The Prime Minister is leading a national conversation and discussion to lead to an outcome to put our First Nations people rightly at the heart of our constitution. If Peter Dutton doesn't want to engage in good faith, he's got the Prime Minister's phone number. The Prime Minister's met with him on multiple occasions. There's a way to have these conversations. What you don't do is send it to newspapers and then send it to the Prime Minister as a stunt. Peter Dutton walked out on the apology to the Stolen Generations. He can walk out on this as well, on The Voice, or he can engage in good faith. What we've seen so far is not good faith. 

JOURNALIST: Minister, just on those acquisitions –

CHRIS BOWEN: Stepped out mate, I was going to take you first.

JOURNALIST: Sorry. Had to file for the midday news. 

CHRIS BOWEN: All good. 

JOURNALIST: Just on those accusations, though, the government is, you know, treating this politically by not releasing information, are you trying to avoid the mistakes that were made in say the Republic referendum, for example, where there was too much information?

CHRIS BOWEN: Let's just take this in a couple of lines. Firstly, the former Minister for Indigenous Australians, Ken Wyatt, has made it clear, he went to Cabinet twice with detailed plans. Peter Dutton sat around that Cabinet. He knows the details. They're on the website. It's the Calma/Langton report as to how the Voice would operate. So that's the first point. Anybody who says there's not enough detail I would invite them to go and read the Calma/Langton report. I'm sure Peter Dutton has because he sat around the Cabinet table as Ken Wyatt went to the Cabinet with those plans, first point. 

Secondly, what we are asking the Australian people for is an in-principle decision to bring our First Nations people into the Constitution. That's about what's in here for our nation. It's a statement from the heart to the Australian people. 

Now, this idea that somehow you can't ask the Australian people that question without laying out every element of how it will work. I mean when we asked Australians in all the colonies to come together and vote on whether we should become one country, that was the question. It wasn't detailed - laid out about how every piece of legislation would work, it was a question to the Australian people - do you want to be a nation? Now we're asking the Australian people do you want to bring First Nations people in and give them a Voice to their parliament so we can tackle the inequalities and the inequities that still bedevil our country in 2023? The government says yes. I'm very confident the Australian people will say yes. There's a long way to go, a lot more conversation to have, that conversation is for people of good faith and good will, not for political stunts.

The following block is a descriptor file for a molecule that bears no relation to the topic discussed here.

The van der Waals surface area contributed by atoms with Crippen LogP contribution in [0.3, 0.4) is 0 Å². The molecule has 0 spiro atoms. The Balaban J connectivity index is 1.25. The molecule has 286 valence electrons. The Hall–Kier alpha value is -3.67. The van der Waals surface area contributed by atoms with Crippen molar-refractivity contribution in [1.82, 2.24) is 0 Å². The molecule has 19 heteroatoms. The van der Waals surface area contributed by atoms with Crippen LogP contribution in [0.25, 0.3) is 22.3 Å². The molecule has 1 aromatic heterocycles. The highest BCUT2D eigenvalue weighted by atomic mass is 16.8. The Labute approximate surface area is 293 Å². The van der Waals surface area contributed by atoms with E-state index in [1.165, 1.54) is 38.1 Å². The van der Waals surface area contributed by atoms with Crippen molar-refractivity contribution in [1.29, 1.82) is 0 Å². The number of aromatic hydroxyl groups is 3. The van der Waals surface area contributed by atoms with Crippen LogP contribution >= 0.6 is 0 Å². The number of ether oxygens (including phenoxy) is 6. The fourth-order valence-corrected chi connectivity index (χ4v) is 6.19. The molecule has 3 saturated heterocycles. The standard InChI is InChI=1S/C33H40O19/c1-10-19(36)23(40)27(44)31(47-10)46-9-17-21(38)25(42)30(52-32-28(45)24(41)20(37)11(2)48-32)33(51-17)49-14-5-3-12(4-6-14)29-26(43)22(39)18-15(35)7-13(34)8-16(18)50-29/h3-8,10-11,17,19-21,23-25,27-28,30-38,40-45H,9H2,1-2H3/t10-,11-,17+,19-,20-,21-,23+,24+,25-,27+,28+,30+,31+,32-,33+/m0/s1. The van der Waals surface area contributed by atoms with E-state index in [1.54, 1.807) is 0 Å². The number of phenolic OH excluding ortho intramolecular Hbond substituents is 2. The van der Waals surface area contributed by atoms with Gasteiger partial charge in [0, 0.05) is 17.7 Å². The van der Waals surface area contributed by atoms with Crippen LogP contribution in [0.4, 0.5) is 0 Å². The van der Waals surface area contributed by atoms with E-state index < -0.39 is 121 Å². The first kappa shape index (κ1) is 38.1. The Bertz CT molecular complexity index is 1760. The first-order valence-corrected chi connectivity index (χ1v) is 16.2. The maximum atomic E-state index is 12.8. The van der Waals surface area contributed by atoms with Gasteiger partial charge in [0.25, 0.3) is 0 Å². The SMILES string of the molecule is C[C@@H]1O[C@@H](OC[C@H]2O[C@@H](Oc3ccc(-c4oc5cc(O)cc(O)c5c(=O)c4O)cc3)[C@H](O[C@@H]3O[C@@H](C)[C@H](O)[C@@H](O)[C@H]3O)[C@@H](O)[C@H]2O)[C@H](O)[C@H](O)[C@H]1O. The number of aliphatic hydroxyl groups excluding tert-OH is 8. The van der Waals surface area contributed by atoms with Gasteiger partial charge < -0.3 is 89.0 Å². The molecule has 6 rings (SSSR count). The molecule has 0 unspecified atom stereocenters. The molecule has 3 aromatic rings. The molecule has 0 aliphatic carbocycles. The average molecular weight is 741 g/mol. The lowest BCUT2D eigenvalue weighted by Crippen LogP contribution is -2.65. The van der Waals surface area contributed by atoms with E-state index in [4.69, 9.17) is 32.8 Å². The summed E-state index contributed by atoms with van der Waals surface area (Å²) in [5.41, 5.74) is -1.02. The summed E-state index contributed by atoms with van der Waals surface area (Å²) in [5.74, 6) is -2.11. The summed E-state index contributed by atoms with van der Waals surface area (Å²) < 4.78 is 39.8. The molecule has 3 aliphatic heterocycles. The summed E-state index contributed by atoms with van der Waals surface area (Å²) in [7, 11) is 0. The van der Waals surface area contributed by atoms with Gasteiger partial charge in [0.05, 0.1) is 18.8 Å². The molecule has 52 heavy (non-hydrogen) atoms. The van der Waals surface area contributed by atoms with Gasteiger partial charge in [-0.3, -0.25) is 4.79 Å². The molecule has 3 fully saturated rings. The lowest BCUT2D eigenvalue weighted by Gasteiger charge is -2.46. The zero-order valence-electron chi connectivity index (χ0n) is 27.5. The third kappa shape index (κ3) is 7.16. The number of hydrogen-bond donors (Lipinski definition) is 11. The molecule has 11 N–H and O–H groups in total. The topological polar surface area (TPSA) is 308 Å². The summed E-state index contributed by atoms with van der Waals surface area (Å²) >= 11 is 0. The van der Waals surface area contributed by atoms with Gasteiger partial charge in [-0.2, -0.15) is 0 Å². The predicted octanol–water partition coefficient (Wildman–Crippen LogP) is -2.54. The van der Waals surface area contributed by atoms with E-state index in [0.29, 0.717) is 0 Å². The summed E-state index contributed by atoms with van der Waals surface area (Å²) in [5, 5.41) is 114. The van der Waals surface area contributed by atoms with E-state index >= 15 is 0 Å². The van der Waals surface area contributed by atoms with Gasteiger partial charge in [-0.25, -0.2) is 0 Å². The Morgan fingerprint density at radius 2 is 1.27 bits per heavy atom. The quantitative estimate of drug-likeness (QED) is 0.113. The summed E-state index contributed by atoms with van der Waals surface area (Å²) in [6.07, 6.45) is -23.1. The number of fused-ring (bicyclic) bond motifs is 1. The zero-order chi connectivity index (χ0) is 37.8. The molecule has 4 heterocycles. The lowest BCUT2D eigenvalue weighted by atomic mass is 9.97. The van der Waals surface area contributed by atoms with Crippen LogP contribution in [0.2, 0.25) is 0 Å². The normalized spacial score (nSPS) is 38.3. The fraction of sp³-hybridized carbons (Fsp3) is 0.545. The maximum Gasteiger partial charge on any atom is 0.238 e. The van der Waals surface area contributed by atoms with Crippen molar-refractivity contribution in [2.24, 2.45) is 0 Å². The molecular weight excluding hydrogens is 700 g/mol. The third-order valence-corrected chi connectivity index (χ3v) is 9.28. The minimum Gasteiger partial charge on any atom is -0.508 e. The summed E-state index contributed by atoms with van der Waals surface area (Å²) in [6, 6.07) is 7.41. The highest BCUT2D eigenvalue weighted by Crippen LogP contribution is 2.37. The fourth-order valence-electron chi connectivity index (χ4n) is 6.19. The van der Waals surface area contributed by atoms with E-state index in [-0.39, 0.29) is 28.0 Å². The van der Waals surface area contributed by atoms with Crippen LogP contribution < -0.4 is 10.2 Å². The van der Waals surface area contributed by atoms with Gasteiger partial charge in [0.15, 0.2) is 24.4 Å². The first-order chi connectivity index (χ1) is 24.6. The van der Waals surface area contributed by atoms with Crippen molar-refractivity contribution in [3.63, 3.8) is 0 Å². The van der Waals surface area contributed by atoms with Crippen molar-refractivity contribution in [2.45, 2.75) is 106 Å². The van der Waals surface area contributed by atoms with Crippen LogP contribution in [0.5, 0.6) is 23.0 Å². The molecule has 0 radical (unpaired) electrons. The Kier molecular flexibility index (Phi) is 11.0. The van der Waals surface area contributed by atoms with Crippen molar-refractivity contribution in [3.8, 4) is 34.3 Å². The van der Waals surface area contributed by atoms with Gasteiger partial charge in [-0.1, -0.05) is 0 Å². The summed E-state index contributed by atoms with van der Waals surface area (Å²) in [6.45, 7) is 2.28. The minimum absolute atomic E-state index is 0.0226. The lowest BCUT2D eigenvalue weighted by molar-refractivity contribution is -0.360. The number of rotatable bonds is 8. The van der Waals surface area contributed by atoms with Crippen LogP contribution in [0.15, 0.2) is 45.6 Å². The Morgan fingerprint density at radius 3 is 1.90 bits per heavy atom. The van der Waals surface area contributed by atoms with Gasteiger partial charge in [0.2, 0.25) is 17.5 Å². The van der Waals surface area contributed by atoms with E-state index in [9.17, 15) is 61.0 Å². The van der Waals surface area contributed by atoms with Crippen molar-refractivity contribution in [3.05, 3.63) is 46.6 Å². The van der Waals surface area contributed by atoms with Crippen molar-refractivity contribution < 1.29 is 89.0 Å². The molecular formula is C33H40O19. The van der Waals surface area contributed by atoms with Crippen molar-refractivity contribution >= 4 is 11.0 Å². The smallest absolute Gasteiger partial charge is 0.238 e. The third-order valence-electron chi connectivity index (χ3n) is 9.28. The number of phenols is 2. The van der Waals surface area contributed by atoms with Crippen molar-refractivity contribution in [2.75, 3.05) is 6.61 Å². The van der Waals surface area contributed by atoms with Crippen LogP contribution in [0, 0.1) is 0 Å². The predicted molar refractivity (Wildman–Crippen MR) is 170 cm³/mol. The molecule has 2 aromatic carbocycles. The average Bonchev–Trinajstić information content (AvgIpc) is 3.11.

JOURNALIST: But on that Calma/Langton report which you mentioned, there's been a lot of talk - is that the favoured model for the government?

CHRIS BOWEN: Well, it's the key model going forward and Marcia Langton has made it clear, for example, but that work will continue and there's been more details laid before the Australian people. Linda Burney has made that point, too. If Peter Dutton wants a sensible conversation about how that rolls out for the Prime Minister - he knows where the Prime Minister's office is, he's got his phone number, he can talk those issues through, you can meet if you like. What you don't do is send an email off to Sunday newspapers and then send it to the Prime Minister and say this is a letter that I've just released to the newspapers. That is not good faith. That is not leadership. As I said, Peter Dutton's shown bad faith in the past. He walked out on the apology to the stolen generations, I invite him not to walk out on the Voice. 

JOURNALIST: The storming of the capital in Brazil in the last few hours, on a small level has there been any concerns for Australians that are in Brazil at the moment, and secondly, your thoughts on the whole situation?

CHRIS BOWEN: In relation to Australians I'm sure the Foreign Minister and the embassy and the consulate staff are providing every support to any Australians in Brazil and indeed making inquiries as to the need to provide any support and I guess it reminds all of us who increasingly are going to travel that it's important to let, to let the Australian authorities know when you are going to a country where there might be an issue.